For some reason once you have been to Nozawa Onsen in Japan, you can’t stop yourself from coming back. Am I speaking the truth here people?
Why Nozawa Onsen?
We like to ski, but even more than that we like the bonhomie and the camaraderie that is inevitably found in any ski area, but particularly here. Five years ago we decided to venture out of Australia and ski overseas. It was only a fluke occurrence that we read about one of Japan’s foremost fire festivals that occurred at a little village outside of Nagano, called Nozawa Onsen, named after the many hot springs found there. What this also revealed was that this was a magnificent ski area. The powder was deep and the runs thigh burningly long and that it had onsens to relax in after a day on the slopes and was a traditional Japanese village.
At this stage information was hard to come by, because Nozawa was not on many people’s radar, being eclipsed by Niseko, Hakuba, and Sapporo. What our search did reveal, however, was that we might just be onto something that was a little different and a little special, and better still, not overrun by tourists.
Our 1st impressions of Nozawa Onsen
On our arrival, we were met by a lot of snow falling and lying on tops of the houses, cars and trees. People were on top of their houses and shoveling the snow off, as they continuously do throughout the season. There were little cobble stone streets, lanterns fluttering and the smell of beautiful food wafting through the air. The backdrop of the Mt Kenashi-yama (Mt No Hair) and the long slopes coming down, made it magical actually.
History of Nozawa Onsen
Nozawa Onsen is considered to be the oldest ski resort in Japan. It was started by an Austrian in 1911, and another Austrian, Hanns Schneider introduced his Arlberg skiing techniques in 1930, which was to change the face of skiing. Nozawa Onsen also was home to the biathlon events of the 1998 Nagano Olympics, so it has some serious street cred.
About the ski fields of Nozawa Onsen
The villagers run the slopes and ensure that it is a very friendly and comfortable environment. The ski area is actually one of the largest in Japan covering some 298 hectares with 50 runs suitable for all levels, and a bonus is that there is guaranteed snow, with an average depth of 3.5 metres of mostly powder. There is also a vertical fall of 1085metres making for some very long runs. One of the runs for beginner to intermediate levels is actually 10kms. Snowboarders and skiers have a lot of choices and going off piste is really popular with daredevil skiers. Powder hounds are loving Nozawa.
Many of the runs are very wide and the slopes are not at all crowded, though a little more so on the weekends when the people from Tokyo arrive. It is rare to get a queue of more than a couple of people however.
On piste, there are many traditional Japanese cafes. What we found here is that the villagers are very welcoming people which creates a really good atmosphere. The Japanese have a great approach to après life. They go in for lunch, eat and then lie down and have a sleep right in there in the café.
Why we keep retuning to Nozawa Onsen
Nozawa Onsen keeps calling us all back. Is it Mr. Yakitori and his lovely wife who serve 3 dishes only (don’t touch the brown one, stick with the yakitori and potatoes) while he drinks copious amounts of water (!), and only feeds you when he feels like it. Is it the sashimi, the ramen noodles, the okonomiyaki or those wonderful steamed buns that you get in the main street? Perhaps it is the quirky little bars where there is spontaneous music by locals and visitors alike.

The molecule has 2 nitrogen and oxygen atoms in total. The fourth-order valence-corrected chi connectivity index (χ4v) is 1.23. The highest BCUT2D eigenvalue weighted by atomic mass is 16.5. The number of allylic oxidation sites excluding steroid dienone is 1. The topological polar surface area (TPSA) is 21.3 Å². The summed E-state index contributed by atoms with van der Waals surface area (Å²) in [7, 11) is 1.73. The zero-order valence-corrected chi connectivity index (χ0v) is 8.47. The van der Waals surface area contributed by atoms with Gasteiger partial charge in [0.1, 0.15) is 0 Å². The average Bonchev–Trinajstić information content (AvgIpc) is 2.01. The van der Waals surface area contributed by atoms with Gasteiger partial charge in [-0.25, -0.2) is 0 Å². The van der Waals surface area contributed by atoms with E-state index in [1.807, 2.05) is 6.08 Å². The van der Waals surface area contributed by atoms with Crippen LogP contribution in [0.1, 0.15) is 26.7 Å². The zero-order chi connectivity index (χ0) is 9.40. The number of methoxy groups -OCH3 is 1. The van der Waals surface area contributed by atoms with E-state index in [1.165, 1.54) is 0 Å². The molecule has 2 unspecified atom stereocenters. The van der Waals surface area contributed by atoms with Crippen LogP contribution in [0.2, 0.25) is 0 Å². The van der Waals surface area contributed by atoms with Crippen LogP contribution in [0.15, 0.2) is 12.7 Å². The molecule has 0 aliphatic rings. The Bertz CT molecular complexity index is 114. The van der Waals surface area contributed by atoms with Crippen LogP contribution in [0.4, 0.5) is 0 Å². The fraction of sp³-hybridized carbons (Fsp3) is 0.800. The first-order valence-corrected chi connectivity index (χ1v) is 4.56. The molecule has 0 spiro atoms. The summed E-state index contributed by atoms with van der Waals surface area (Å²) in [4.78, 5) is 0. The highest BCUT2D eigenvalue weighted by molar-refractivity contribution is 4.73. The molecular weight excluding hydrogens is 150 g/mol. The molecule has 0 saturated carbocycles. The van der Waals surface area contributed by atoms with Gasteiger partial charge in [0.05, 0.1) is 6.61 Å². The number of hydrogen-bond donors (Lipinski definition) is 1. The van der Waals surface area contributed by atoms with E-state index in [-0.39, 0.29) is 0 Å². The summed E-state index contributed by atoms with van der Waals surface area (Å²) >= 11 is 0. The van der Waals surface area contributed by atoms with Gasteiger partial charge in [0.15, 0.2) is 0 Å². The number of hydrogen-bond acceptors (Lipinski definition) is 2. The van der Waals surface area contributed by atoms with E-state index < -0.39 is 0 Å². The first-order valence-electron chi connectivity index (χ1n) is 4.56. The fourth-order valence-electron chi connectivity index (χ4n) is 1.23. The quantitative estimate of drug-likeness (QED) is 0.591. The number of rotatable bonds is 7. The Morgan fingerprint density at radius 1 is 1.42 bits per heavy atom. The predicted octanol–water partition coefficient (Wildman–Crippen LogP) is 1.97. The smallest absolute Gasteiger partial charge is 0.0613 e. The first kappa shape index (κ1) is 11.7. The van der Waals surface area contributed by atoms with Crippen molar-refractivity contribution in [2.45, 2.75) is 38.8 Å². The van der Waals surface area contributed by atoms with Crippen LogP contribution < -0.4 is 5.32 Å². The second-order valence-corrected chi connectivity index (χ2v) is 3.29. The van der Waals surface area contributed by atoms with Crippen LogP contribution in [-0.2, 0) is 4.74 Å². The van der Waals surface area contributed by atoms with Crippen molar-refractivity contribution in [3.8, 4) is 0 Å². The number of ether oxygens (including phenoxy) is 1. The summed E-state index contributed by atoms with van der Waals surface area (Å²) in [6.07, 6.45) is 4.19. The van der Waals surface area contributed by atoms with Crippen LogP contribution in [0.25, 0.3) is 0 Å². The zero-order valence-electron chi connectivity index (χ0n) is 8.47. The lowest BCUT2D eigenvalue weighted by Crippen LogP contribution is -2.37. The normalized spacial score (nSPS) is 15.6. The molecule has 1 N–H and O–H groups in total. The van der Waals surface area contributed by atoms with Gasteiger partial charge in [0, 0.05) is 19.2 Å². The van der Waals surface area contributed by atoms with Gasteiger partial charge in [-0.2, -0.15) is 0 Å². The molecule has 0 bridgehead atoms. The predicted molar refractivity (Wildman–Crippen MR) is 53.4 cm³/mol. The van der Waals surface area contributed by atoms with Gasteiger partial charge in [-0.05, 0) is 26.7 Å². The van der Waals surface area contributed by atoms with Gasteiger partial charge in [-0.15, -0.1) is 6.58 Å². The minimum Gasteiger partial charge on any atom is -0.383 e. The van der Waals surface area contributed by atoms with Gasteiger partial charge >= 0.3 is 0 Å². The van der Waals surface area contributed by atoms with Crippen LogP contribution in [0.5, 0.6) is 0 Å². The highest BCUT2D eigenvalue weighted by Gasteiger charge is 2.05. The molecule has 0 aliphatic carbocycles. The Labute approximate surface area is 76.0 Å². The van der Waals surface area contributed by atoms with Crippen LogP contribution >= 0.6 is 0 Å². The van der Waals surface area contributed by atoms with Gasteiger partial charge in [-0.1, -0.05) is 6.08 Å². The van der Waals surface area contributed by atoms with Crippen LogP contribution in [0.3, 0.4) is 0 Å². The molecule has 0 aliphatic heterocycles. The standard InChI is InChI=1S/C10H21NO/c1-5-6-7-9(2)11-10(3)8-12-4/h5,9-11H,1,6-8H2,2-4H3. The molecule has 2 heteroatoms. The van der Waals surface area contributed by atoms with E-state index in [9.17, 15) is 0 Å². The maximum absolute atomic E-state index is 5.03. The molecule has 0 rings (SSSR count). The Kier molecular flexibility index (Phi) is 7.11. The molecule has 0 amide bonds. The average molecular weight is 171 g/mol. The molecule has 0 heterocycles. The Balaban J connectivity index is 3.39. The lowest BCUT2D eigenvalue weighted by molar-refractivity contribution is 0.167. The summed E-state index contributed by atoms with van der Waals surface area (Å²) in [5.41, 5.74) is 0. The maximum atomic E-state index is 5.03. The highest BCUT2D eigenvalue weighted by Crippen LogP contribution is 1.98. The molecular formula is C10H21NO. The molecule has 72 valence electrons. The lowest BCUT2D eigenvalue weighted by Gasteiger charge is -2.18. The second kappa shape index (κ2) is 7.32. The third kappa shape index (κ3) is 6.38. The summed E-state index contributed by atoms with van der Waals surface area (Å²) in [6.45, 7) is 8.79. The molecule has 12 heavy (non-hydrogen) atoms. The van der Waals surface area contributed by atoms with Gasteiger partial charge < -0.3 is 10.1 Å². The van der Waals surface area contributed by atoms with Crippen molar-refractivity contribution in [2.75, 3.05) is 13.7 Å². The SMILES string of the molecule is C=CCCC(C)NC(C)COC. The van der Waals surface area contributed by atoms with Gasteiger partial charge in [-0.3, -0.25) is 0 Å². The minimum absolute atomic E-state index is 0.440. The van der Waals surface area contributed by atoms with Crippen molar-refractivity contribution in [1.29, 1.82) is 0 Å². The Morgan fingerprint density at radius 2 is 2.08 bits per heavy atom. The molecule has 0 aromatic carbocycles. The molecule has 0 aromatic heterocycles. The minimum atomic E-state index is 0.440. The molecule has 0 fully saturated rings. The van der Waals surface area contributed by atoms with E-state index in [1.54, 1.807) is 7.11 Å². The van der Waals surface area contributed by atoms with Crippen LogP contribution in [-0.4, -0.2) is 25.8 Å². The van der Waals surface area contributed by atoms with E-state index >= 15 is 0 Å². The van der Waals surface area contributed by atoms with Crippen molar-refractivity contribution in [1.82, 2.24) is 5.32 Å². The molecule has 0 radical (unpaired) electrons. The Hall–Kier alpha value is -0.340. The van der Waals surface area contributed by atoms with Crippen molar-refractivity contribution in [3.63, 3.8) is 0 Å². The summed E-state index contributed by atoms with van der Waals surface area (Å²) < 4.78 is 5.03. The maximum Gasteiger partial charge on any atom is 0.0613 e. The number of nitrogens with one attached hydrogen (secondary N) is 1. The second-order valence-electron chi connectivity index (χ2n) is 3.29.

Onsens in Nozawa Onsen
Is it those damn hot onsens that scare the daylights out of us because the etiquette is hard to remember and they are bloody hot, but we all love them regardless. Is it the onsen eggs that you cook in the foot onsens along the streets? Maybe it is the powder skiing, because the snow is brilliant.
Dosojin Fire Festival in Nozawa Onsen
Is the Dojosin fire festival, one of the 3 main fire festivals in Japan, that keeps beckoning the reckless back, as we watch the ritualistic festival where 25 year old and 42 year old men (the unlucky ages according to Shinto beliefs) are expected to show their bravery whilst building the shrine. The 42 year olds then climb the shrine and sit there with their saki and sing songs as they try and protect the shrine from the marauding 25 years who ram the shrine with lit faggots and burn it down. This serves to ward off bad luck and to assist in a good harvest for the year. This festival is fuelled by a lot of saki, and I am talking barrels that are bigger than me, and it appears that when the saki is finished the shrine goes up and the fireworks go off. For such gentle people it is pretty brutal, but in maintaining their generosity of spirit (yes it is a pun) they share the saki with we, the reckless onlookers.
Snow Monkeys of Japan
Is it the snow monkeys of Jigokudani that we can catch a bus to see?
I can’t put my finger on any one thing, because Nozawa Onsen is a total package – of surprise, friendship and a deep feeling of loyalty. Most people who go once, return every year, it has that strong an impact on you. Despite Nozawa Onsen becoming more popular, it still retains that small village charm that I doubt will ever disappear.
See you soon everybody.